Beyond_Outrage

Beyond Outrage

| March 25, 2014 | 0 Comments

When Takeshi Kitano released the first Outrage film, I was left pretty unsatisfied. While the film had some great elements to it, including its cast and setting, the film had plenty of plot points that were either entirely unnecessary or just plain boring. When I found out that there was to be a sequel to the film, Beyond Outrage, I didn’t know how to feel. On the one hand, I was excited to see Kitano making another film, but the previous entry to this world, left me out in the cold. After laying my eyes upon Beyond Outrage, its easy to say that’s its the better of the two and one of the strongest Yakuza films to ever come out of Japan and Kitano himself.

From the very opening of the film, where a car is fished out of the ocean, with two dead bodies in it, Kitano’s latest offers a sense of dread, that was sorely missing from the first entry. This, right along with the excellent score provided by Keiichi Suzuki, provides both the tone and mood for Outrage Beyond, that offers much more insight into the deadly underworld of Japan. Many of the cast members return, including Tomokazu Miura as Chairman Kato, Ryo Kase as Ishihara and Fumiyo Kohinata as Detective Kataoka. The acting was never the issue in the first Outrage, which gives Outrage Beyond the ability to flesh out the world’s characters a bit more and proceed to have the actor’s illustrate their talents. Where the first film was extremely bleak, in both the sense of its plot and theme of “What goes around comes around”, this sequel uses its genre conventions to illustrate the cycle of violence and their ties to yakuza codes in ways that the first film only glazed over.

Kitano’s characters are always pretty fascinating, but his rendition of Otomo, from the Outrage series is an interesting one. In the first film, he was obsessed with violence and making sure that people never crossed him. By the time we get to him in this film, he never wishes to get into any altercations with anyone, even people that have done him wrong. It feels as though Kitano’s Otomo has a strong moral center and has learned that this cycle of violence doesn’t end and is trying everything in his power to stop it, at least within his own means and immediate circle. When we get to a final scene between Otomo and Detective Kataoka, there’s a direct response to all of the betrayal, manipulation and brutality that sends a shocking message to both his enemies and the audience.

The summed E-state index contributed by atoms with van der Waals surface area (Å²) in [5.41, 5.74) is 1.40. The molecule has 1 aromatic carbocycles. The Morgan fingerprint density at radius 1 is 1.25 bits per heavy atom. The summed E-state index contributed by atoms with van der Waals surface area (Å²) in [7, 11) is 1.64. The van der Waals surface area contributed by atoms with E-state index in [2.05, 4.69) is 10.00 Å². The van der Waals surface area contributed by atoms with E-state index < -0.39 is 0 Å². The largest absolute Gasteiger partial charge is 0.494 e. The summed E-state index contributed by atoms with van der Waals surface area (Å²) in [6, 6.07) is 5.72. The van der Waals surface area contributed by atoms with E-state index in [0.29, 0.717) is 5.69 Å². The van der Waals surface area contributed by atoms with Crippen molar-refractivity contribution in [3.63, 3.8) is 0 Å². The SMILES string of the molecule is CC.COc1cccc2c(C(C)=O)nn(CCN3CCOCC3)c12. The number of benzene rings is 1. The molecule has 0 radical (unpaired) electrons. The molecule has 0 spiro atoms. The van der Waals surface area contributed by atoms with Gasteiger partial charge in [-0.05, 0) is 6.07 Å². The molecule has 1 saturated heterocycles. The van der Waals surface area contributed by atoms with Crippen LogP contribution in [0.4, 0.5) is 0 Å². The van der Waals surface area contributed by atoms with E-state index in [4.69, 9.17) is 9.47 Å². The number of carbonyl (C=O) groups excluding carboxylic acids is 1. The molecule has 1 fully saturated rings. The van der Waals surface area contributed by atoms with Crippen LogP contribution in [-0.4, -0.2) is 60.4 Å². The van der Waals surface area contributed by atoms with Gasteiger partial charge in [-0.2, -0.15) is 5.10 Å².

The Blu-Ray from Magnet Pictures is a pretty impressive one, in regards to both its A/V presentation and its lengthy behind the scenes documentary as an extra. The video on the disc is presented in an AVC-Encoded 1080p transfer, with an aspect ratio of 2.40:1. The video looks incredible and showcases the beautiful cinematography done by Katsumi Yanagijima for Outrage Beyond. The film contains plenty of detailed shots of the city, in a cold blue tint, that hangs on just about every frame. There’s a ton of amount of detail in the film, even though a majority of it is shown with tons of people sitting in rooms, yelling at one another. The audio of the film comes in a DTS-HD Master Audio 5.1 mix, that is extremely subtle, yet effective. The dynamics of the soundtrack are amazing, going from solid clear dialog, to loud and abrupt gunshots, that feel authentic and realized in the mix. The score from Keiichi Suzuki is a fabulous one and easily one of the strongest scores for a Kitano film to date. The only extra of the film is an hour long documentary, titled “Outrage Further Beyond” where they explore the making of the film, from the ground up. Its extremely insight full to hear the actors talk about the project and Kitano express his goals and desires for indulging in another Yakuza film.

While I was extremely scared initially to see Outrage Beyond, I can easily say that its one of the best Yakuza films I’ve seen in a very long time. While I still feel that the first film isn’t perfect, its a necessary evil, in order to fully appreciate Outrage Beyond. With things hanging in the balance and talk of a third Outrage film, I will certainly wait patiently as Kitano will manage to unleash another Yakuza masterpiece. Highly Recommended! 

About the Author:

is a graduate from Columbia College Chicago with a degree in Audio for Visual Media. He works as a freelance location sound mixer, boom operator, sound designer, and writer in his native Chicago. He's an avid collector of films, comics, and anime.
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